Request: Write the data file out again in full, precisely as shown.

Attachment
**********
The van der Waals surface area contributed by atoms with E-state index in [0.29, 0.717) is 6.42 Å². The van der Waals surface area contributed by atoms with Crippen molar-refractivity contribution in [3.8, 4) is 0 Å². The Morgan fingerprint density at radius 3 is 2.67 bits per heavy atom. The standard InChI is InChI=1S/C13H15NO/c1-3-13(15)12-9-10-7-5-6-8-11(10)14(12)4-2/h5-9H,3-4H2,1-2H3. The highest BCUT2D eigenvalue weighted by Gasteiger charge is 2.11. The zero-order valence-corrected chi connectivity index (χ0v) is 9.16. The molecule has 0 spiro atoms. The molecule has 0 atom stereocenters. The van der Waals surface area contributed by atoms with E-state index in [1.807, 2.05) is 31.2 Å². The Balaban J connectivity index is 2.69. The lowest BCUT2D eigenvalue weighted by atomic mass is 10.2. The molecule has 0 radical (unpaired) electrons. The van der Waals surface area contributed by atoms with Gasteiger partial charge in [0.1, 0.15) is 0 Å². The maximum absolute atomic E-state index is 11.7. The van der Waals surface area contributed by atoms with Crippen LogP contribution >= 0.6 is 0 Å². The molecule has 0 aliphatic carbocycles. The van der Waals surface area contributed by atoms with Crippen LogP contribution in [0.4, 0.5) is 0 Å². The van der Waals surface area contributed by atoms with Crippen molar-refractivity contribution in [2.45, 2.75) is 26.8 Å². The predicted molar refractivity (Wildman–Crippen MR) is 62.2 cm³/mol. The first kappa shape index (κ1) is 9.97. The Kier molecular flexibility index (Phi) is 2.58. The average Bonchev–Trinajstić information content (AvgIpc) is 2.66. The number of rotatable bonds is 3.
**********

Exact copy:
The van der Waals surface area contributed by atoms with E-state index in [0.29, 0.717) is 6.42 Å². The van der Waals surface area contributed by atoms with Crippen molar-refractivity contribution in [3.8, 4) is 0 Å². The Morgan fingerprint density at radius 3 is 2.67 bits per heavy atom. The standard InChI is InChI=1S/C13H15NO/c1-3-13(15)12-9-10-7-5-6-8-11(10)14(12)4-2/h5-9H,3-4H2,1-2H3. The highest BCUT2D eigenvalue weighted by Gasteiger charge is 2.11. The zero-order valence-corrected chi connectivity index (χ0v) is 9.16. The molecule has 0 spiro atoms. The molecule has 0 atom stereocenters. The van der Waals surface area contributed by atoms with E-state index in [1.807, 2.05) is 31.2 Å². The Balaban J connectivity index is 2.69. The lowest BCUT2D eigenvalue weighted by atomic mass is 10.2. The molecule has 0 radical (unpaired) electrons. The van der Waals surface area contributed by atoms with Gasteiger partial charge in [0.1, 0.15) is 0 Å². The maximum absolute atomic E-state index is 11.7. The van der Waals surface area contributed by atoms with Crippen LogP contribution >= 0.6 is 0 Å². The molecule has 0 aliphatic carbocycles. The van der Waals surface area contributed by atoms with Crippen LogP contribution in [0.4, 0.5) is 0 Å². The van der Waals surface area contributed by atoms with Crippen molar-refractivity contribution in [2.45, 2.75) is 26.8 Å². The predicted molar refractivity (Wildman–Crippen MR) is 62.2 cm³/mol. The first kappa shape index (κ1) is 9.97. The Kier molecular flexibility index (Phi) is 2.58. The average Bonchev–Trinajstić information content (AvgIpc) is 2.66. The number of rotatable bonds is 3.